Review: North China Restaurant
Halifax is home to dozens of Chinese restaurants, but few that we’d recommend.
Frankly, consensus is hard to come by, with some food lovers swearing by The Great Wall, and others holding China Classic in the highest esteem. Others still appreciate King Wah, a tiny place with a handful tables, that still quotes an old review of mine on the menu, 15 years after the fact.
We prefer Cheelin, in the Brewery Market, for serving impeccably fresh ingredients, and cooking most dishes to order. We also like Cheelin for what it doesn’t add. One unfortunate problem with being a migraineur is that it comes with a heightened sensitivity to MSG that other patrons might not notice. We simply can’t enjoy the restaurants favored by The Coast readers, or recommended by Nova Scotia’s three or four restaurant critics, such as they are.
We believe that Cheelin is virtuous and worthy in letting the food speak for itself, and now we can recommend North China Restaurant for that very same reason. The dining room is located at 1252 Hollis Street, in the space deserted by the Hamachi Steak House. It sits next to the Trident Café, just a hop, skip, and a jump from the Nova Scotia Westin.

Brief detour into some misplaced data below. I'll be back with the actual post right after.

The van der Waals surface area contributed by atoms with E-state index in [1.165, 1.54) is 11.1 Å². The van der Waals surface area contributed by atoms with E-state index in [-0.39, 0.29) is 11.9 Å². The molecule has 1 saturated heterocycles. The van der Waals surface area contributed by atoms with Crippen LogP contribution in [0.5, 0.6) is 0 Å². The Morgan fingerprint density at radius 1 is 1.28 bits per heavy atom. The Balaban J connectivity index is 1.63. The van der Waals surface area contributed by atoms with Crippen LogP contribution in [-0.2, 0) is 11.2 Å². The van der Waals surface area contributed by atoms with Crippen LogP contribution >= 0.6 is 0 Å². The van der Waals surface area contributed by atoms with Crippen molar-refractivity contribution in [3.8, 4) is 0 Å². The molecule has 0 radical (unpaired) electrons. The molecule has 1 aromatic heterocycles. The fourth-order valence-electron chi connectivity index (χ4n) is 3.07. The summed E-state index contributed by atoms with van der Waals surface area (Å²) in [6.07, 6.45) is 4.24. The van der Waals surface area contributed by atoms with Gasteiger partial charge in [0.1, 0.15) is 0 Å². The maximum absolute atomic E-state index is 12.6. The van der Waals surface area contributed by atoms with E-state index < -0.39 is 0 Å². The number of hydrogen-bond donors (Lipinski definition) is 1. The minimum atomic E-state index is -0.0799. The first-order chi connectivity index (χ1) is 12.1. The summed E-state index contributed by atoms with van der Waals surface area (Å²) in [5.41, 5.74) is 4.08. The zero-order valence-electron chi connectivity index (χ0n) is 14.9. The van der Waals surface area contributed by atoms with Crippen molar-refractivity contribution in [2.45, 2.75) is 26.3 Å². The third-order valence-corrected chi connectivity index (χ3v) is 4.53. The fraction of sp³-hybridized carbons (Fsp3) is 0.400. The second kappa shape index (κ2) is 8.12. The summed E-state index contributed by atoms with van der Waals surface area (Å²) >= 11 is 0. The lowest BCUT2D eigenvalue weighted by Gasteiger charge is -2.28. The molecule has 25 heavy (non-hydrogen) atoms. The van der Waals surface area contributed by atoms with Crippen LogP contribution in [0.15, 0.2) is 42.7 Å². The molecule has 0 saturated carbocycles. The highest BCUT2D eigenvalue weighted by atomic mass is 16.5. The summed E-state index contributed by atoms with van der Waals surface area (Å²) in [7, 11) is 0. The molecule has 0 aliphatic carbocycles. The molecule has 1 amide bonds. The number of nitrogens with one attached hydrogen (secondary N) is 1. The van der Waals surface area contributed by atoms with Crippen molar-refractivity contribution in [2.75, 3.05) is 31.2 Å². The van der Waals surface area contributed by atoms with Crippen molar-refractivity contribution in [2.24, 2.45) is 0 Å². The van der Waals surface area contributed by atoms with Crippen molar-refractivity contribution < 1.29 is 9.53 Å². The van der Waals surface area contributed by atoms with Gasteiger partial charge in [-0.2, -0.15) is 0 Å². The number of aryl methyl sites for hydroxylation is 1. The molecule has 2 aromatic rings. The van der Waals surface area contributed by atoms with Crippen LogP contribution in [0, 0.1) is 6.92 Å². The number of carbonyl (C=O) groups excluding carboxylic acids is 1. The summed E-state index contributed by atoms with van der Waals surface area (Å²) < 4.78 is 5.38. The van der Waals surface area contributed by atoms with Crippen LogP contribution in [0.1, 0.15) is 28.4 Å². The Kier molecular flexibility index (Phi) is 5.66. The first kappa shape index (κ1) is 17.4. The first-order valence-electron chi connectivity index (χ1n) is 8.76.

The menu is broad enough to interest diners who are tired of the same old Szechuan and Cantonese fare, but many dishes are familiar, so patrons don’t have to throw all caution to the wind.
We found choosing difficult. Dishes like green onion shredded duck and Tonpo-style stewed pork leg aren’t often seen in eastern Canada, and wait staff are delighted when customers are curious. They understand every dish, and can answer any questions you might have. We order a few staid dishes, and a few new ones so we could see where the kitchen wanted to take us.
The vegetable spring roll is just as you'd expect, cooked to a crisp, and filled with veggies and glass noodles. But the thin dipping sauce was unexpected, almost Vietnamese in style, with sweet, tart and fragrant flavors raising our level of satisfaction.
Chicken-corn soup was something of a surprise, and that's why it's getting more attention here than it might deserve. The small bowl could easily serve two, with the first few spoonfuls suggesting sweet, creamy simplicity that might seem boring. But there was more here than meets the eye, with soft egg, tender strips of chicken, and chewy rice adding unexpected textures. When the waitress brought a generous bowl of condiment —comprised of oil, chillies, sesame seeds, soya, and szechuan peppercorns — a healthy dollop transformed our soup into a rich, spicy, colorful appetizer. Without that enhancement, I'm not sure I'd order it again.